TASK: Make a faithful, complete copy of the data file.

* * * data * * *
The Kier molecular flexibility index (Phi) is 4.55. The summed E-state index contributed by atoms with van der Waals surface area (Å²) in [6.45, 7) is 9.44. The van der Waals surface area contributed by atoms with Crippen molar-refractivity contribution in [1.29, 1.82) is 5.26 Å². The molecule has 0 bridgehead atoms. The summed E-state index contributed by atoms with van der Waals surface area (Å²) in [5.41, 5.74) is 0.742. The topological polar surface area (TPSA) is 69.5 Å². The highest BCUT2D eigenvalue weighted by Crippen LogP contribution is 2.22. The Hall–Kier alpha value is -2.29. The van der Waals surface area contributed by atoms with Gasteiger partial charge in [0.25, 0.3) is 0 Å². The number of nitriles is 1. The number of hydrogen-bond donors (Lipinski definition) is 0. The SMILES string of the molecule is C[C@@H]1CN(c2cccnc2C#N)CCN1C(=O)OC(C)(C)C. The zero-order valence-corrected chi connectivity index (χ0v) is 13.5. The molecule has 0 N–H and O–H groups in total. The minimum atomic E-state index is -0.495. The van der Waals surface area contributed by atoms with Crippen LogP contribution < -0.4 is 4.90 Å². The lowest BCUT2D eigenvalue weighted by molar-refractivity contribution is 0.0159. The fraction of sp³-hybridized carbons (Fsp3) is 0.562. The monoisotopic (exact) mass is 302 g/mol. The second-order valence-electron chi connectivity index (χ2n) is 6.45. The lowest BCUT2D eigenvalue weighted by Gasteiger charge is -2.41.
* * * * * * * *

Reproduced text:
The Kier molecular flexibility index (Phi) is 4.55. The summed E-state index contributed by atoms with van der Waals surface area (Å²) in [6.45, 7) is 9.44. The van der Waals surface area contributed by atoms with Crippen molar-refractivity contribution in [1.29, 1.82) is 5.26 Å². The molecule has 0 bridgehead atoms. The summed E-state index contributed by atoms with van der Waals surface area (Å²) in [5.41, 5.74) is 0.742. The topological polar surface area (TPSA) is 69.5 Å². The highest BCUT2D eigenvalue weighted by Crippen LogP contribution is 2.22. The Hall–Kier alpha value is -2.29. The van der Waals surface area contributed by atoms with Gasteiger partial charge in [0.25, 0.3) is 0 Å². The number of nitriles is 1. The number of hydrogen-bond donors (Lipinski definition) is 0. The SMILES string of the molecule is C[C@@H]1CN(c2cccnc2C#N)CCN1C(=O)OC(C)(C)C. The zero-order valence-corrected chi connectivity index (χ0v) is 13.5. The molecule has 0 N–H and O–H groups in total. The minimum atomic E-state index is -0.495. The van der Waals surface area contributed by atoms with Crippen LogP contribution < -0.4 is 4.90 Å². The lowest BCUT2D eigenvalue weighted by molar-refractivity contribution is 0.0159. The fraction of sp³-hybridized carbons (Fsp3) is 0.562. The monoisotopic (exact) mass is 302 g/mol. The second-order valence-electron chi connectivity index (χ2n) is 6.45. The lowest BCUT2D eigenvalue weighted by Gasteiger charge is -2.41.